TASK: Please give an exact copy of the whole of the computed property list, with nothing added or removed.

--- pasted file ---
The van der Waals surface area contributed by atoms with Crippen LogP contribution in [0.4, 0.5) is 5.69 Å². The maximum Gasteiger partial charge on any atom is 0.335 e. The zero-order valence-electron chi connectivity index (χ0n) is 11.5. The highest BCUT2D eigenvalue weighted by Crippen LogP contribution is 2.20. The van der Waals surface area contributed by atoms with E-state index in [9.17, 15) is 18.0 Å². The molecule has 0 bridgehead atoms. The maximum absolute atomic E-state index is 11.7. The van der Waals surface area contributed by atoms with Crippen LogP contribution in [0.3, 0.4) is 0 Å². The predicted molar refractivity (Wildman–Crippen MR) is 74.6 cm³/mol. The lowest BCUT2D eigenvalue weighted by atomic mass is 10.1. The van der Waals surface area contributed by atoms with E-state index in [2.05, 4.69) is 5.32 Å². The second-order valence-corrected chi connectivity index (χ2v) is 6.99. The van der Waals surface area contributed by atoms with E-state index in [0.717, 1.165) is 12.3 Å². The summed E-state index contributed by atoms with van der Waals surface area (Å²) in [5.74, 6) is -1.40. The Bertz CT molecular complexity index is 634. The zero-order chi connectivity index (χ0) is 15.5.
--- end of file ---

The van der Waals surface area contributed by atoms with Crippen LogP contribution in [0.4, 0.5) is 5.69 Å². The maximum Gasteiger partial charge on any atom is 0.335 e. The zero-order valence-electron chi connectivity index (χ0n) is 11.5. The highest BCUT2D eigenvalue weighted by Crippen LogP contribution is 2.20. The van der Waals surface area contributed by atoms with E-state index in [9.17, 15) is 18.0 Å². The molecule has 0 bridgehead atoms. The maximum absolute atomic E-state index is 11.7. The van der Waals surface area contributed by atoms with Crippen LogP contribution in [0.3, 0.4) is 0 Å². The predicted molar refractivity (Wildman–Crippen MR) is 74.6 cm³/mol. The lowest BCUT2D eigenvalue weighted by atomic mass is 10.1. The van der Waals surface area contributed by atoms with E-state index in [2.05, 4.69) is 5.32 Å². The second-order valence-corrected chi connectivity index (χ2v) is 6.99. The van der Waals surface area contributed by atoms with E-state index in [0.717, 1.165) is 12.3 Å². The summed E-state index contributed by atoms with van der Waals surface area (Å²) in [5.74, 6) is -1.40. The Bertz CT molecular complexity index is 634. The zero-order chi connectivity index (χ0) is 15.5.